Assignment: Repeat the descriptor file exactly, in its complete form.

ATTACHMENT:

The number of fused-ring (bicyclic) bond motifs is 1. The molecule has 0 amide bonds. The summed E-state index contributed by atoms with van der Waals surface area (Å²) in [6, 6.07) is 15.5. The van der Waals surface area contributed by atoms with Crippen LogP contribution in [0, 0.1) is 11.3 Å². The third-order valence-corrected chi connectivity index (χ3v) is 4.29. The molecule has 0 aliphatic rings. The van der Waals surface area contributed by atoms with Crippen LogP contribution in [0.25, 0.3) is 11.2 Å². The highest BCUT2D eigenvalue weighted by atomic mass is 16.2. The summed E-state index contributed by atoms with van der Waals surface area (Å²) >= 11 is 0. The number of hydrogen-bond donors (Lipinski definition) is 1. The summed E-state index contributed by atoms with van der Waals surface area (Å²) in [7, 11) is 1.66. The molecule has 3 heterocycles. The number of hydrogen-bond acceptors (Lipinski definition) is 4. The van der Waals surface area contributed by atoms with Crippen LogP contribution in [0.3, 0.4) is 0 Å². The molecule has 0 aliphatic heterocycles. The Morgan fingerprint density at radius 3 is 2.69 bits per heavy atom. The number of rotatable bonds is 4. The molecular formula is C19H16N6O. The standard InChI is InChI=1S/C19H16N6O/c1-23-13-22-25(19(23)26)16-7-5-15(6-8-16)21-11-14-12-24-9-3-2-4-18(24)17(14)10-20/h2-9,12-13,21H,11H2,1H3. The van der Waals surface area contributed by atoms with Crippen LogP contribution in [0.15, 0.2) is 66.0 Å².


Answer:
The number of fused-ring (bicyclic) bond motifs is 1. The molecule has 0 amide bonds. The summed E-state index contributed by atoms with van der Waals surface area (Å²) in [6, 6.07) is 15.5. The van der Waals surface area contributed by atoms with Crippen LogP contribution in [0, 0.1) is 11.3 Å². The third-order valence-corrected chi connectivity index (χ3v) is 4.29. The molecule has 0 aliphatic rings. The van der Waals surface area contributed by atoms with Crippen LogP contribution in [0.25, 0.3) is 11.2 Å². The highest BCUT2D eigenvalue weighted by atomic mass is 16.2. The summed E-state index contributed by atoms with van der Waals surface area (Å²) >= 11 is 0. The number of hydrogen-bond donors (Lipinski definition) is 1. The summed E-state index contributed by atoms with van der Waals surface area (Å²) in [7, 11) is 1.66. The molecule has 3 heterocycles. The number of hydrogen-bond acceptors (Lipinski definition) is 4. The van der Waals surface area contributed by atoms with Crippen LogP contribution in [0.3, 0.4) is 0 Å². The molecule has 0 aliphatic heterocycles. The Morgan fingerprint density at radius 3 is 2.69 bits per heavy atom. The number of rotatable bonds is 4. The molecular formula is C19H16N6O. The standard InChI is InChI=1S/C19H16N6O/c1-23-13-22-25(19(23)26)16-7-5-15(6-8-16)21-11-14-12-24-9-3-2-4-18(24)17(14)10-20/h2-9,12-13,21H,11H2,1H3. The van der Waals surface area contributed by atoms with Crippen LogP contribution in [0.15, 0.2) is 66.0 Å².